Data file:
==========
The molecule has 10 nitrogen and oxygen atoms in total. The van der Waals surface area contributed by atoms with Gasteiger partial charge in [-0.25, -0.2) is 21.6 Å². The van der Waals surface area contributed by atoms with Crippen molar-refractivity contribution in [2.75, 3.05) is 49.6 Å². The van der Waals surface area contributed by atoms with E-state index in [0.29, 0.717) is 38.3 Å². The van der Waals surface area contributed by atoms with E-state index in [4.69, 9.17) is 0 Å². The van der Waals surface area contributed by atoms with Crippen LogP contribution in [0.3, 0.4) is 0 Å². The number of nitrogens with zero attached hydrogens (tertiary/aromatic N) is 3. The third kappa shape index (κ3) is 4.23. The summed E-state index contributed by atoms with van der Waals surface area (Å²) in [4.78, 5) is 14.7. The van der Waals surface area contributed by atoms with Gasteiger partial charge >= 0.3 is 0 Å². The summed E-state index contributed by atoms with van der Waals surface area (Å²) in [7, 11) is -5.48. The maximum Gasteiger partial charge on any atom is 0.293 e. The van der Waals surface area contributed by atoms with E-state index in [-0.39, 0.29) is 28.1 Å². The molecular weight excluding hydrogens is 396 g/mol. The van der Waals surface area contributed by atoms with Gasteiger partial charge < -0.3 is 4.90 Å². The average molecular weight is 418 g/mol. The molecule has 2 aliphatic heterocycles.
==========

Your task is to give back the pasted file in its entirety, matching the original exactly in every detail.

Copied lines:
The molecule has 10 nitrogen and oxygen atoms in total. The van der Waals surface area contributed by atoms with Gasteiger partial charge in [-0.25, -0.2) is 21.6 Å². The van der Waals surface area contributed by atoms with Crippen molar-refractivity contribution in [2.75, 3.05) is 49.6 Å². The van der Waals surface area contributed by atoms with E-state index in [0.29, 0.717) is 38.3 Å². The van der Waals surface area contributed by atoms with E-state index in [4.69, 9.17) is 0 Å². The van der Waals surface area contributed by atoms with Crippen LogP contribution in [0.3, 0.4) is 0 Å². The number of nitrogens with zero attached hydrogens (tertiary/aromatic N) is 3. The third kappa shape index (κ3) is 4.23. The summed E-state index contributed by atoms with van der Waals surface area (Å²) in [4.78, 5) is 14.7. The van der Waals surface area contributed by atoms with Gasteiger partial charge >= 0.3 is 0 Å². The summed E-state index contributed by atoms with van der Waals surface area (Å²) in [7, 11) is -5.48. The maximum Gasteiger partial charge on any atom is 0.293 e. The van der Waals surface area contributed by atoms with E-state index in [-0.39, 0.29) is 28.1 Å². The molecular weight excluding hydrogens is 396 g/mol. The van der Waals surface area contributed by atoms with Gasteiger partial charge < -0.3 is 4.90 Å². The average molecular weight is 418 g/mol. The molecule has 2 aliphatic heterocycles.